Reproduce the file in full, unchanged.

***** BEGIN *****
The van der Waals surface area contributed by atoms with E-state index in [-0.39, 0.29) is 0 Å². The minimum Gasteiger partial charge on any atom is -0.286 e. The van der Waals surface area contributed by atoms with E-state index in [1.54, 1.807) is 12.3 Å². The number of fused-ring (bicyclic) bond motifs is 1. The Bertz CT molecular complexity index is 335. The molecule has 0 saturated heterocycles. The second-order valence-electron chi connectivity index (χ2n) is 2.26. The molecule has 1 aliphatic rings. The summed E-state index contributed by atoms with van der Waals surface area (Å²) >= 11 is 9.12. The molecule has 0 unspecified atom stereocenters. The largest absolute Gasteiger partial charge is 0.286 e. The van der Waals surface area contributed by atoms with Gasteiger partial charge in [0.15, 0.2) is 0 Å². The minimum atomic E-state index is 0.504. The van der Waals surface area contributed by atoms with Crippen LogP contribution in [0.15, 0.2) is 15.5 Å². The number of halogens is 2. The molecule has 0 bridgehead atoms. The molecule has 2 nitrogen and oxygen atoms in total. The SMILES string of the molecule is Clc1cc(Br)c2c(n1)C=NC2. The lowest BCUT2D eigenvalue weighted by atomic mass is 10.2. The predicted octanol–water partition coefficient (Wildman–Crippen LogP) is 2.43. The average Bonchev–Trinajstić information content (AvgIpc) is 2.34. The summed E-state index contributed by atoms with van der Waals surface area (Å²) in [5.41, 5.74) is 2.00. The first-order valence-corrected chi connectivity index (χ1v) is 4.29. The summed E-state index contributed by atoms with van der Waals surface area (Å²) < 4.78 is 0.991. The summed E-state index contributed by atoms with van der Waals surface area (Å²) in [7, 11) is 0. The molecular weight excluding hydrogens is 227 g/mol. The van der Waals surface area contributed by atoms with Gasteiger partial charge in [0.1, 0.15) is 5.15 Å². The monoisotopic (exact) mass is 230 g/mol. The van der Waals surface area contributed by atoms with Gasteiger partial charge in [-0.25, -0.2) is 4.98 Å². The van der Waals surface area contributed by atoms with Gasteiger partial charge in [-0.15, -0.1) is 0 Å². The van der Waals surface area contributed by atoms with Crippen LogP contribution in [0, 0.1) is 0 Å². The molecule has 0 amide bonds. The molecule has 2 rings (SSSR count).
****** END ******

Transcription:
The van der Waals surface area contributed by atoms with E-state index in [-0.39, 0.29) is 0 Å². The minimum Gasteiger partial charge on any atom is -0.286 e. The van der Waals surface area contributed by atoms with E-state index in [1.54, 1.807) is 12.3 Å². The number of fused-ring (bicyclic) bond motifs is 1. The Bertz CT molecular complexity index is 335. The molecule has 0 saturated heterocycles. The second-order valence-electron chi connectivity index (χ2n) is 2.26. The molecule has 1 aliphatic rings. The summed E-state index contributed by atoms with van der Waals surface area (Å²) >= 11 is 9.12. The molecule has 0 unspecified atom stereocenters. The largest absolute Gasteiger partial charge is 0.286 e. The van der Waals surface area contributed by atoms with Gasteiger partial charge in [0.15, 0.2) is 0 Å². The minimum atomic E-state index is 0.504. The van der Waals surface area contributed by atoms with Crippen LogP contribution in [0.15, 0.2) is 15.5 Å². The number of halogens is 2. The molecule has 0 bridgehead atoms. The molecule has 2 nitrogen and oxygen atoms in total. The SMILES string of the molecule is Clc1cc(Br)c2c(n1)C=NC2. The lowest BCUT2D eigenvalue weighted by atomic mass is 10.2. The predicted octanol–water partition coefficient (Wildman–Crippen LogP) is 2.43. The average Bonchev–Trinajstić information content (AvgIpc) is 2.34. The summed E-state index contributed by atoms with van der Waals surface area (Å²) in [5.41, 5.74) is 2.00. The first-order valence-corrected chi connectivity index (χ1v) is 4.29. The summed E-state index contributed by atoms with van der Waals surface area (Å²) < 4.78 is 0.991. The summed E-state index contributed by atoms with van der Waals surface area (Å²) in [7, 11) is 0. The molecular weight excluding hydrogens is 227 g/mol. The van der Waals surface area contributed by atoms with Gasteiger partial charge in [0.1, 0.15) is 5.15 Å². The monoisotopic (exact) mass is 230 g/mol. The van der Waals surface area contributed by atoms with Gasteiger partial charge in [-0.25, -0.2) is 4.98 Å². The van der Waals surface area contributed by atoms with Gasteiger partial charge in [-0.15, -0.1) is 0 Å². The van der Waals surface area contributed by atoms with Crippen LogP contribution in [0, 0.1) is 0 Å². The molecule has 0 amide bonds. The molecule has 2 rings (SSSR count).